From playmate to soul mate, a family pet can tick all the boxes. We take a look at the benefits of growing up with a household pet…
You might think your family pet is nothing special – well think again – physical, mental, social and emotional wellbeing of your child can all be impacted by having a pet – now that’s a whole lot of positive pet power!
Physical health benefits of pets
There’s the obvious physical benefits of having a pet that needs daily exercise and play – good for tackling childhood obesity which is becoming an epidemic. And then there’s the research that suggests that children’s exposure to companion animals may ease anxiety. For example, one study measured blood pressure, heart rate, and behavioral distress in healthy children aged 3 to 6 at two different doctor visits for routine physicals.
At one visit a dog (unrelated to the child) was present in the room and at the other visit the dog was absent. When the dog was present, children had lower blood pressure measures, lower heart rates, and less behavioral distress.
Social and emotional health benefits of pets
When it comes to social and emotional benefits the family pet has that pretty much covered as well. Living with a pet can teach kids skills they use in social interaction with other humans. The belief that children can learn empathy and communication skills from animals has led to speculation about pets in the lives of people with autism. Some children who have great difficulty with human social interactions can form deep bonds with animals. There is some evidence, but it’s largely anecdotal, that bringing a dog into households of children with autism has a dramatic effect on the behavior of these kids.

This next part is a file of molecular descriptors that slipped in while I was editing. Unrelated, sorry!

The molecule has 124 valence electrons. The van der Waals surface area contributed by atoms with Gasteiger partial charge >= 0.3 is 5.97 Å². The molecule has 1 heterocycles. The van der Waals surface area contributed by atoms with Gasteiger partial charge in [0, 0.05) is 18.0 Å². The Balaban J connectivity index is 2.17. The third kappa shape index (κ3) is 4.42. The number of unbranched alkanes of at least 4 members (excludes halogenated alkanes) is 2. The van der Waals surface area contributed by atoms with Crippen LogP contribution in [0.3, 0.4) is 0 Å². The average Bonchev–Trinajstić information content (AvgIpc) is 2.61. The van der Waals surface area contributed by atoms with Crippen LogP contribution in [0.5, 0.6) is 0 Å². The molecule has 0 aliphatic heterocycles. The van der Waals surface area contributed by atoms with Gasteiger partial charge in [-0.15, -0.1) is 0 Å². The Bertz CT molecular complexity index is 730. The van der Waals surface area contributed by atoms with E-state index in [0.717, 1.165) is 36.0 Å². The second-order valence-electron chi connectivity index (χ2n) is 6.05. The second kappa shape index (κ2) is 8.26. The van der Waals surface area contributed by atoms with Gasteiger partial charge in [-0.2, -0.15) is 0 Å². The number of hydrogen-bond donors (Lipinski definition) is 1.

Some studies also show that kids who are attached to their pets tend to function better emotionally as well. And the positive feedback your child receives from caring for a pet can help them feel competent and responsible, leading to higher self-esteem. You just can’t beat the unconditional love of a pet. The following provide an interesting read on social and emotional impacts of owning a pet:
What the kids say about their pets…
The strongest evidence of the importance of pets comes from children themselves, who often cite pets as sources of emotional support.
A recent University of Liverpool study of more than 1000 children has shown that the bond between a child and their pet is a significant part of growing up. It found that 80% of the 1,000 children that took part in the research, considered their pet a member of the family and half confided in their pets as they would a friend. The study revealed that more than a third of children believe their pets understand how they feel.
The researchers concluded that pets play a crucial role in the development of children; allowing them to socialise, care for and nurture others. For more on the study click here http://news.liv.ac.uk/2013/06/14/study-shows-how-children-relate-to-their-pets/